New research claims climate and land-use change will greatly lower rice yields by the end of the century.
Rice yields in the Philippines and Vietnam could decline 30% by the year 2100.
“Because of a temperature increase in the Philippines and Vietnam of up to 4°C, rice yields can be kept steady only at the expense of natural vegetation, which would likely reduce native habitat and biodiversity,” say the authors of the new study published in the journal Environmental Research Letters.
The researchers created simulation models (from 2000-2099) comprising seven study areas to arrive at these conclusions. For climate change, two future scenarios were considered: a 1.5°C-2°C trajectory and a 3°C-4°C trajectory. For land use change, three future scenarios were chosen: low rice conversion, high rice conversion, and one based on global economic trends. The scientists then determined how these models affected ecosystem services—benefits humans gain from the environment—provided by rice ecosystems.
Along with rice yields, the study predicted a climate-induced decline in two other ecosystem services: carbon storage and carbon sequestration.
Carbon storage, a plant’s ability to store carbon long-term, is estimated to decrease 15% by the end of the century. This loss of storage capacity is caused by less photosynthesis (absorbing carbon) and more respiration (releasing carbon). Just like the proteins in our bodies, proteins driving photosynthesis slow down at high temperatures.
Land-use change also worsened carbon storage. As land is converted to rice fields, forests are decimated and the stored carbon is released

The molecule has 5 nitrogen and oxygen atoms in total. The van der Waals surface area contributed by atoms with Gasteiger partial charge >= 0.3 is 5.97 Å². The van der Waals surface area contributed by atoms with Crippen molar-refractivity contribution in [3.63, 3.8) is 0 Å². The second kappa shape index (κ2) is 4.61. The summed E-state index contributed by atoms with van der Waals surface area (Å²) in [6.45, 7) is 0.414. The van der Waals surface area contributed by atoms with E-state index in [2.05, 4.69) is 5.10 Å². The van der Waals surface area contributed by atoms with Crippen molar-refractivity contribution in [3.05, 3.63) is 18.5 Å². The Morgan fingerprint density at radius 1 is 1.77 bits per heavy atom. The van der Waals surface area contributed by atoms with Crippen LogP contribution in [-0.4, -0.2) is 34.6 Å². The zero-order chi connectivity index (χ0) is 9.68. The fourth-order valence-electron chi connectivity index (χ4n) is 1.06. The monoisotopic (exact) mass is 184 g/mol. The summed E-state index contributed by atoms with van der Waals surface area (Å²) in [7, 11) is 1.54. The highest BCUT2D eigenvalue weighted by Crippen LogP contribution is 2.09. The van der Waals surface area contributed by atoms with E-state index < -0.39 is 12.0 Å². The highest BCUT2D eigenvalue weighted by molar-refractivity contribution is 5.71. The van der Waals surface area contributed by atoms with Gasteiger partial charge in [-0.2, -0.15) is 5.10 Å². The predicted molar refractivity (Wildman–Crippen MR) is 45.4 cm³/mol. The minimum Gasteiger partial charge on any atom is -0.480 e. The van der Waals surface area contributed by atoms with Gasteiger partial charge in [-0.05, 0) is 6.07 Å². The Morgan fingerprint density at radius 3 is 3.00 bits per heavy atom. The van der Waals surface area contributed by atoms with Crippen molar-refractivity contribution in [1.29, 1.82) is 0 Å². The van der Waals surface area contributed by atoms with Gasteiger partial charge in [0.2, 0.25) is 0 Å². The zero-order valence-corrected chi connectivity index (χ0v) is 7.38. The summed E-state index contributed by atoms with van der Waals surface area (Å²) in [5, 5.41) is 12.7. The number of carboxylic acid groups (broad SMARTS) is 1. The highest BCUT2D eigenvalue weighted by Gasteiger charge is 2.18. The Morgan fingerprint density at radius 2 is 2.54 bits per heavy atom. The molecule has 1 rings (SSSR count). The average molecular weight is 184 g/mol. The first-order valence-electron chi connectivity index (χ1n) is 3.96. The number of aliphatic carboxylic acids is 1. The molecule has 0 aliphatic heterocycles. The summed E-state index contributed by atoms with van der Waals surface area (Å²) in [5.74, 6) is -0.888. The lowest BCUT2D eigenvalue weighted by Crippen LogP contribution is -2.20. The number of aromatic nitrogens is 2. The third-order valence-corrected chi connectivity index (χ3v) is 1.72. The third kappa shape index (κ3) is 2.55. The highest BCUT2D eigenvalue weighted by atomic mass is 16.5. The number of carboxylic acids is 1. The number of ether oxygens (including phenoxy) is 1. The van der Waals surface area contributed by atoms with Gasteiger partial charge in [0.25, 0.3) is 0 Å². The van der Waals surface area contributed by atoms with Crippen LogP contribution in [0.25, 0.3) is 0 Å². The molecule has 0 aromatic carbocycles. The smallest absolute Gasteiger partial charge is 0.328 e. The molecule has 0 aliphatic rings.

The outcome of climate and land-use change on carbon sequestration is more nuanced, though. Sequestration can be thought of as a carbon scale: photosynthesis as a weight on one side and respiration as a weight on the other side. Overall, by the end of the century, respiration outweighed photosynthesis—carbon sequestration declined by 12%.
However, when land-use change was added in high amounts, carbon sequestration shot up. To rapidly grow, crop plants—like rice—imbibe large amounts of carbon, while releasing little. This is in contrast to older forests, which absorb less carbon as their growth slows.
Another ecosystem service, irrigation water, was projected to increase by 10%-20%. Despite this, rice yields still markedly decreased. Although more land-use somewhat offsets the effects of climate change on yields in the early 21st century, those offsets are later negated in the latter half of the century by rising temperatures.
As rice is a staple food for 3.5 billion people—nearly half of the world’s population—declining yields could have prodigious consequences. Rice cultivation is the main source of income for over 100 million households across the world.
Cultural identity is at stake, too. These ecosystems shape farmers’ values, spiritual experiences, and connection to the natural environment.
“Locally specific land use policies and development plans have to consider more than the availability of rice,” the researchers say. “Cultural services to maintain future human wellbeing must be included.”